30 Mei 2024

Norman Lear Turns 101, Says He’s ‘Entering His Second Childhood’

3 min read

TV legend Norman Lear is a member of the Television Academy Hall of Fame and received numerous accolades for his work on film and television, and today he reached another monumental milestone. The famed television screenwriter and producer has turned 101. Lear took time during his birthday to share an Instagram post with his followers where he joked about “entering his second childhood” and shared some words of wisdom about living in the moment.

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“Norman Lear here, dribbling a bit because he’s entering his second childhood,” he joked. “I have just turned 101, and that is, they tell me, my second childhood. It feels like that, in terms of the care I am getting. I get the kind of care at this age that I see children getting. And so, I am now a 101-year-old toddler, and I am thinking about two little words that we don’t think about often enough: over and next. When something is over, it’s over, and we have the joy and privilege of getting on to the next [thing]. And If there were a hammock in between those two words, it would be the best way I know of identifying living in the moment. That hammock between over and next. I am living in that moment now, with all of you.” He concluded: “Bless all of you, and our America.”

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Lear made his way to the world of television in the 1950s and has remained a constant fixture. Throughout the 1970s, Lear was attached to a number of successful series: adapting shows like All in the Family, Sanford and Son, The Jeffersons and Good Times. Along with Bud Yorkin, Lear created Maude, a spinoff of All in the Family that starred Bea Arthur as the titular character. Lear also developed and executive produced One Day At a Time, and served as a producer on Netflix’s 2017 remake of the sitcom. Most recently, it was confirmed that Lear would serve as an executive producer for a Who’s The Boss? revival.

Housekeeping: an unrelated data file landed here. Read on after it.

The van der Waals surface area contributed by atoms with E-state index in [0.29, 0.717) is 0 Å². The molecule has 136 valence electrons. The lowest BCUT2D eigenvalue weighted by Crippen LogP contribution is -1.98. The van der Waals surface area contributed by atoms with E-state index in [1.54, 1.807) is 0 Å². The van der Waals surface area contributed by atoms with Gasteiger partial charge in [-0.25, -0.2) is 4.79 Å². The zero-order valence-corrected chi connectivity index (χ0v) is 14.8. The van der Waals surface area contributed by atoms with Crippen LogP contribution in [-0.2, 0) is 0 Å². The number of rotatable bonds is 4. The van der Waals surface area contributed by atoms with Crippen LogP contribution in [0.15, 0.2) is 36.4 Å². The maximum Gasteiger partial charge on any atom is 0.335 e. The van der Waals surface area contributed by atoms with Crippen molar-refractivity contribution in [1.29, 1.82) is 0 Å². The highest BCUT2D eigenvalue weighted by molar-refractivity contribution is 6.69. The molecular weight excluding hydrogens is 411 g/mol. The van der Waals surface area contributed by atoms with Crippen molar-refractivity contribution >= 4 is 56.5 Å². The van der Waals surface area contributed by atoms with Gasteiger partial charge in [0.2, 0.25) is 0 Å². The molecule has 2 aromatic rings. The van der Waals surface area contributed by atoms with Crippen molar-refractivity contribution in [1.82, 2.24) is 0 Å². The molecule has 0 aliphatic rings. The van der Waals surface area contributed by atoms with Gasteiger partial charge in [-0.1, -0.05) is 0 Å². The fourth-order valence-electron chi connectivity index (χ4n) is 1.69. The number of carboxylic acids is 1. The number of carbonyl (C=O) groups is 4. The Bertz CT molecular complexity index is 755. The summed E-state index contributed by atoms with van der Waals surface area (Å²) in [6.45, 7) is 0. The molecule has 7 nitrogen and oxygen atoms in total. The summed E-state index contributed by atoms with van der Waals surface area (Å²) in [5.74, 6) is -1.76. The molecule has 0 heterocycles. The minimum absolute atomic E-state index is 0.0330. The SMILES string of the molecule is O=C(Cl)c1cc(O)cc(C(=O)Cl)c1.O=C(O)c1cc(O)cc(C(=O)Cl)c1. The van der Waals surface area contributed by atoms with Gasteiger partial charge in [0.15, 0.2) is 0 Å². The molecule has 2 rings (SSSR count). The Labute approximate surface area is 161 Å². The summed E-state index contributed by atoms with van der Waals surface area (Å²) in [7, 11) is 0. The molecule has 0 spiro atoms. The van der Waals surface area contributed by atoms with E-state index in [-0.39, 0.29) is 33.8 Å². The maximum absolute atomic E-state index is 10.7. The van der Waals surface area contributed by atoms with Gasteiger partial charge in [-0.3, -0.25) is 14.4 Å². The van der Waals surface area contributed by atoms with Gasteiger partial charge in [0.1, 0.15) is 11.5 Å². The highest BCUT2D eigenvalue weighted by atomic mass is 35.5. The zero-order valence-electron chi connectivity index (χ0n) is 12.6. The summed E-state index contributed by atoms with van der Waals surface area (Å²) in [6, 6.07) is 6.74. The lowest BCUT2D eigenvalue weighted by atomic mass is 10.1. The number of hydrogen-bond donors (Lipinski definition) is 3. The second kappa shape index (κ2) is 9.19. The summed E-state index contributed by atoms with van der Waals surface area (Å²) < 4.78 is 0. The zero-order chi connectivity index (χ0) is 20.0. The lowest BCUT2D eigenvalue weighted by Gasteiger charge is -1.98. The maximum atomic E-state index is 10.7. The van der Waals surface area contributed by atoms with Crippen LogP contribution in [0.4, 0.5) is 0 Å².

Through his illustrious career, Lear has been tied to over 100 projects and earned numerous accolades, including six Primetime Emmys, two Peabody Awards and the Golden Globe Carol Burnett Award.

Norman Lear Reflects On a ‘Different America’

<!–[if IE 9]> <![endif]–>Writers Guild Strike signs licensed under CC BY 2.0
Andy / Flickr

As the birthday wishes from actors and writers rolled in for Lear, he took time (through a separate video post) to reflect on his first WGA strike in 1960. He captioned the short video: “After just watching a group of writers and actors on both coasts wish me a happy birthday, I can’t help but think back to my very first WGA strike in 1960. It was a different America then and has me reflecting on all of the Americas I’ve known for 101 years.”

As he mentions in the video, Lear has always considered himself a progressive. In 1980, Lear founded the advocacy group People For the American Way as a response to the emerging religious-right political movement. Today, the organization continues its efforts to promote freedom of expression, civic engagement, fair courts, and legal and lived equality for LGBTQ+ people.